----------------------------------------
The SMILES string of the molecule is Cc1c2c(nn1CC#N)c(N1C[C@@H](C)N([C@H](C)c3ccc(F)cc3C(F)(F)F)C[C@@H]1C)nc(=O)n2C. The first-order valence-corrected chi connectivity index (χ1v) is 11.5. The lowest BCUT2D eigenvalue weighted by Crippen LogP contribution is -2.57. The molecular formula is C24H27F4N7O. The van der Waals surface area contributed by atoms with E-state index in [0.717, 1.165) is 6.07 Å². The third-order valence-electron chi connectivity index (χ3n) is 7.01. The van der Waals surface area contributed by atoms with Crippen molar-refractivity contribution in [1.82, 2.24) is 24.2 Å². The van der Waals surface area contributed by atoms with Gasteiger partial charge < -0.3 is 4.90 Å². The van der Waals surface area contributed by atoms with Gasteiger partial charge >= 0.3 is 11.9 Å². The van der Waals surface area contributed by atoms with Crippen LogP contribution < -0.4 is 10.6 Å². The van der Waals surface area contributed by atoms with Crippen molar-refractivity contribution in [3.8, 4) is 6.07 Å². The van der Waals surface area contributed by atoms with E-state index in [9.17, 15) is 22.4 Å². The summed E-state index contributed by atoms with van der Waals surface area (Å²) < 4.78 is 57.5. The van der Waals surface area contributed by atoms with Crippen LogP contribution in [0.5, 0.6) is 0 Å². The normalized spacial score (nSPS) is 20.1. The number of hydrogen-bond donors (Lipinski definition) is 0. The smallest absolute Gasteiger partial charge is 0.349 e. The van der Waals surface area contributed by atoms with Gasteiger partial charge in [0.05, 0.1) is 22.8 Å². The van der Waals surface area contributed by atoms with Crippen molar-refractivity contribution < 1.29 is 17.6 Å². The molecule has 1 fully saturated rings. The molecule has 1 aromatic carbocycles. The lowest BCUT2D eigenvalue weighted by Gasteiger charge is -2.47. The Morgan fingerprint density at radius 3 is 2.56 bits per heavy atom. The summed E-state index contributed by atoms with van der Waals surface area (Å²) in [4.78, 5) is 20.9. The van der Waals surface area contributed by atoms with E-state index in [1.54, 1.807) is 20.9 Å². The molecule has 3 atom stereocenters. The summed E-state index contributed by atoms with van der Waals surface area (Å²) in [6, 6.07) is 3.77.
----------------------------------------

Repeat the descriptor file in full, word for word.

The SMILES string of the molecule is Cc1c2c(nn1CC#N)c(N1C[C@@H](C)N([C@H](C)c3ccc(F)cc3C(F)(F)F)C[C@@H]1C)nc(=O)n2C. The first-order valence-corrected chi connectivity index (χ1v) is 11.5. The lowest BCUT2D eigenvalue weighted by Crippen LogP contribution is -2.57. The molecular formula is C24H27F4N7O. The van der Waals surface area contributed by atoms with E-state index in [0.717, 1.165) is 6.07 Å². The third-order valence-electron chi connectivity index (χ3n) is 7.01. The van der Waals surface area contributed by atoms with Crippen molar-refractivity contribution in [1.82, 2.24) is 24.2 Å². The van der Waals surface area contributed by atoms with Gasteiger partial charge < -0.3 is 4.90 Å². The van der Waals surface area contributed by atoms with Gasteiger partial charge >= 0.3 is 11.9 Å². The van der Waals surface area contributed by atoms with Crippen LogP contribution < -0.4 is 10.6 Å². The van der Waals surface area contributed by atoms with Crippen molar-refractivity contribution in [3.8, 4) is 6.07 Å². The van der Waals surface area contributed by atoms with E-state index in [9.17, 15) is 22.4 Å². The summed E-state index contributed by atoms with van der Waals surface area (Å²) < 4.78 is 57.5. The van der Waals surface area contributed by atoms with Crippen LogP contribution in [0.5, 0.6) is 0 Å². The normalized spacial score (nSPS) is 20.1. The number of hydrogen-bond donors (Lipinski definition) is 0. The smallest absolute Gasteiger partial charge is 0.349 e. The van der Waals surface area contributed by atoms with Gasteiger partial charge in [0.05, 0.1) is 22.8 Å². The van der Waals surface area contributed by atoms with Crippen molar-refractivity contribution < 1.29 is 17.6 Å². The molecule has 1 fully saturated rings. The molecule has 1 aromatic carbocycles. The lowest BCUT2D eigenvalue weighted by Gasteiger charge is -2.47. The Morgan fingerprint density at radius 3 is 2.56 bits per heavy atom. The summed E-state index contributed by atoms with van der Waals surface area (Å²) in [4.78, 5) is 20.9. The van der Waals surface area contributed by atoms with E-state index in [1.54, 1.807) is 20.9 Å². The molecule has 3 atom stereocenters. The summed E-state index contributed by atoms with van der Waals surface area (Å²) in [6, 6.07) is 3.77.